This perry from Double Trouble Brewing Co. is made from Ontario-grown Bosc and Bartlett apples in Stony Creek and has a faint golden yellow hue reminiscent of a light white wine as well as some wavy chill haze. Grow a Pear also smells rather vinous, with strong aromas of green and white grape that suggest a wine yeast was used to kickstart fermentation. The combination of pears creates a familiar, juicy base, though it smells more acidic than sweet and carries a light barnyard quality.
The taste of Grow a Pear shifts towards a sticky, honey-sweetened pear flesh taste that even feels a bit fuzzy like biting into fruit. There is a nibble of sourness that preludes the dry and slightly acidic finish. There are a tartness and earthiness that linger on the tongue, as well as a vague citric flavour. Despite the perry’s sweetness, it’s only mildly viscose on the tongue and has a fine carbonation that helps maintain a medium-light mouthfeel.
Honey Ginger Shandy from Old Tomorrow Ltd. in Toronto, Ontario is a beautiful golden hue and pours with a loose and spongy white head that tends to leave small islands of lace on the glass. Ginger and botanical extract aromas waft from this blend of beer and ginger ale, along with notes of honey, lemon oil and sharp citric acid.
The taste of Old Tomorrow Honey Ginger Shandy is definitely on the sweet side and carries a solid ginger bite. We aren’t talking Jamaican ginger beer, but it has a defined tang and packs a touch of heat. There is a mild undertone of earthy grains, but ginger takes centre stage here. The beer has a medium body and is fairly viscose, though there’s plenty of fine carbonation to help it from feeling overly sticky as the honey flavour comes through in the finish. A faint lemonade character and hint of florals linger in the aftertaste.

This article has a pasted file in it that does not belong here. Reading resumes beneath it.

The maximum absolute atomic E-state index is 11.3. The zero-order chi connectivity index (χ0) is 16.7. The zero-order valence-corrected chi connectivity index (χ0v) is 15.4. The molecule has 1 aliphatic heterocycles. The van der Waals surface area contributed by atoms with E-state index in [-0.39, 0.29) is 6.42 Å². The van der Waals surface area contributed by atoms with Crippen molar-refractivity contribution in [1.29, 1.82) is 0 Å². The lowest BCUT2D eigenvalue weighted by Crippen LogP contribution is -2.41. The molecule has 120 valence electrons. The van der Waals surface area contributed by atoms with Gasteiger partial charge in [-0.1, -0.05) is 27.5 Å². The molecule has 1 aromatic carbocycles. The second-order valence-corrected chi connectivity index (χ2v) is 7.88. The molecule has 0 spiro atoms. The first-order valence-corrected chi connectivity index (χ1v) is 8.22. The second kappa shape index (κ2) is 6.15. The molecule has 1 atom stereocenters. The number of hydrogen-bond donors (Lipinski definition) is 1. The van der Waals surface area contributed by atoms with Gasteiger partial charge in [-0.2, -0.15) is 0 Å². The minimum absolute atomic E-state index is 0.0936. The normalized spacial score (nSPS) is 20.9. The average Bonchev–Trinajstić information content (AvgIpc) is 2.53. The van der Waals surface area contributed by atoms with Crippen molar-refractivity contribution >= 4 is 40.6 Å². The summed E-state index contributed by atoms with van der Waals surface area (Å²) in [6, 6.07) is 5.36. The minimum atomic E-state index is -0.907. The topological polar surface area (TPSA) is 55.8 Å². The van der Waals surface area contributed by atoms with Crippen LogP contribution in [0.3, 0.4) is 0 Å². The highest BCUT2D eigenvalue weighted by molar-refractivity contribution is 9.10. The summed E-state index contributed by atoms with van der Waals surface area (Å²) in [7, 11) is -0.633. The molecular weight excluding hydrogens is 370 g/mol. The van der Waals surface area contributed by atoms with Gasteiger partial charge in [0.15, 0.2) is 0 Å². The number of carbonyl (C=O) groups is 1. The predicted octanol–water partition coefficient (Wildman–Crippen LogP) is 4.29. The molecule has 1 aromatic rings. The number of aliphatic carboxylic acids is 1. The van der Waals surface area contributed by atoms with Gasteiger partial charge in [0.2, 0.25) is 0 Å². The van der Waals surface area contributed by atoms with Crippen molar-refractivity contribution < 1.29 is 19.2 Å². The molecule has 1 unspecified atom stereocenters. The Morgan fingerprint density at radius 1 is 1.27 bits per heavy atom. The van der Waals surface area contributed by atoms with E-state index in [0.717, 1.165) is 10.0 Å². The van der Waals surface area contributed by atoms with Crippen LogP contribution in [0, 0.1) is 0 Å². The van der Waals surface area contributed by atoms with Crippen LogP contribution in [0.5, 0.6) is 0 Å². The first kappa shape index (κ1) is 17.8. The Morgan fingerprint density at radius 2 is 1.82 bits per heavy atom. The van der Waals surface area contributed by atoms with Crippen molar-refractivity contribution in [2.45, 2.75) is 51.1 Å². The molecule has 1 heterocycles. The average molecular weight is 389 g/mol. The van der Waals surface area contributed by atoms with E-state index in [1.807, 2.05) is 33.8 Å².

Queen Street 501 from The Brickworks Ciderhouse in Toronto, Ontario has a deep golden colour that more closely resembles a typical American lager than it does a commercially produced cider and retains a small collar of bubbles longer than most. This semi-sweet blend of Ontario heritage apples smells McIntosh-heavy, with a soft and warm baked character and background sweetness that reminds me of Cortland or Gala.
That sweetness translates through to the taste of Queen Street 501, which is similar to a higher quality, not from concentrate juice that you might find at your local mom and pop grocery. Though this moderately effervescent cider is a bit sweet for my palate, there are some mildly funky yeast notes that open things up and the finish has a nice tartness Granny Smith fans will enjoy as well as a vague sourness that might even make you pucker a bit. The body has a mild viscosity and I was typically left with a soft fuzziness on my tongue.
Owned by Constellation Brands, Inc., Growers Cider Co. has produced a number of flavoured ciders of varying potability over the years. Growers Pear is the latest beverage to appear on shelves and is presented as a clear, almost colourless liquid that bears the faintest of chartreuse tones and sets free a torrent of fine bubbles when poured into a glass.
Growers Pear has a big, natural-smelling fruit aroma that really pops from the can or glass, along with a thick, syrupy quality that brings to mind a fruit cup you might pack in a child’s lunch. There are also hints of stonefruit and citrus in there, but the pear aroma is dominant and surprisingly convincing.
Look: Hazy, honey coloured. Airy and light white head settles as a small, puffy collar. Long streaks of lace.
Smell: Light honey malts. Red fife wheat and spelt are prevalent, bringing a vague sourness and earthy character. Hints of apple, pear, sweet white wine. Mild funk.
Taste: Crisp, dry and earthy. Soft honey sweetness countered by sharp lemon, orange and vinous notes. Finish is very dry, lingering lemon in the aftertaste.
Mouth: Medium to full body. Relatively soft carbonation, fairly viscose, earthy and a bit chewy.
Opinion: Very rustic take on the style. The grain bill is quite hearty, Cascade hops are well used and keep the beer from feeling too heavy. Not a lot of funk, but enough yeasty life on the tongue to give it some pop.
Food: Charcuterie, green or white grapes, creamy cheeses, lighter nuts, soft white bread. Note: Amsterdam Brewing Company provided me with a bottle of Home Grown Saison for evaluation.